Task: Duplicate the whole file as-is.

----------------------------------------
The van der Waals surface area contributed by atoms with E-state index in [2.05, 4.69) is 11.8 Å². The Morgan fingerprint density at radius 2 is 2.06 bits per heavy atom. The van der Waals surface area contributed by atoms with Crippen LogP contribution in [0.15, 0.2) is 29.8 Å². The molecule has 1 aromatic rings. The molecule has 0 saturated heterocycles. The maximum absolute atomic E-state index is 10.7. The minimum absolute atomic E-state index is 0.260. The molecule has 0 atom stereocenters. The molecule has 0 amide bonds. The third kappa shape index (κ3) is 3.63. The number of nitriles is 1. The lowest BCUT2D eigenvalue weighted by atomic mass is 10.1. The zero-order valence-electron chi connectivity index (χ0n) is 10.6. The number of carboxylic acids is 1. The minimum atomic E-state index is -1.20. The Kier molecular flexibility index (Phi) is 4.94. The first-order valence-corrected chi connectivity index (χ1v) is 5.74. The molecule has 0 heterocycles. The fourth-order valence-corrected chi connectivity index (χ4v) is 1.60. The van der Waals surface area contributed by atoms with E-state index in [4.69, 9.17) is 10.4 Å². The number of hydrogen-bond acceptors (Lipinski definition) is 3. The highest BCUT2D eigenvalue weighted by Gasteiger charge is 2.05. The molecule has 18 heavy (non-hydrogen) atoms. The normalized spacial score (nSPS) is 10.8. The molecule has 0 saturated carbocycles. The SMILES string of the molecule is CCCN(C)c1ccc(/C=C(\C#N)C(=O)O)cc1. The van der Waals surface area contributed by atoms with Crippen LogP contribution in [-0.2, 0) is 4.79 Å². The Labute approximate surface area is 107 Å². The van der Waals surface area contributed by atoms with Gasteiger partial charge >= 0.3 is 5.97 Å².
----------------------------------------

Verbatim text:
The van der Waals surface area contributed by atoms with E-state index in [2.05, 4.69) is 11.8 Å². The Morgan fingerprint density at radius 2 is 2.06 bits per heavy atom. The van der Waals surface area contributed by atoms with Crippen LogP contribution in [0.15, 0.2) is 29.8 Å². The molecule has 1 aromatic rings. The molecule has 0 saturated heterocycles. The maximum absolute atomic E-state index is 10.7. The minimum absolute atomic E-state index is 0.260. The molecule has 0 atom stereocenters. The molecule has 0 amide bonds. The third kappa shape index (κ3) is 3.63. The number of nitriles is 1. The lowest BCUT2D eigenvalue weighted by atomic mass is 10.1. The zero-order valence-electron chi connectivity index (χ0n) is 10.6. The number of carboxylic acids is 1. The minimum atomic E-state index is -1.20. The Kier molecular flexibility index (Phi) is 4.94. The first-order valence-corrected chi connectivity index (χ1v) is 5.74. The molecule has 0 heterocycles. The fourth-order valence-corrected chi connectivity index (χ4v) is 1.60. The van der Waals surface area contributed by atoms with E-state index in [4.69, 9.17) is 10.4 Å². The number of hydrogen-bond acceptors (Lipinski definition) is 3. The highest BCUT2D eigenvalue weighted by Gasteiger charge is 2.05. The molecule has 18 heavy (non-hydrogen) atoms. The normalized spacial score (nSPS) is 10.8. The molecule has 0 saturated carbocycles. The SMILES string of the molecule is CCCN(C)c1ccc(/C=C(\C#N)C(=O)O)cc1. The van der Waals surface area contributed by atoms with Crippen LogP contribution in [-0.2, 0) is 4.79 Å². The Labute approximate surface area is 107 Å². The van der Waals surface area contributed by atoms with Gasteiger partial charge >= 0.3 is 5.97 Å².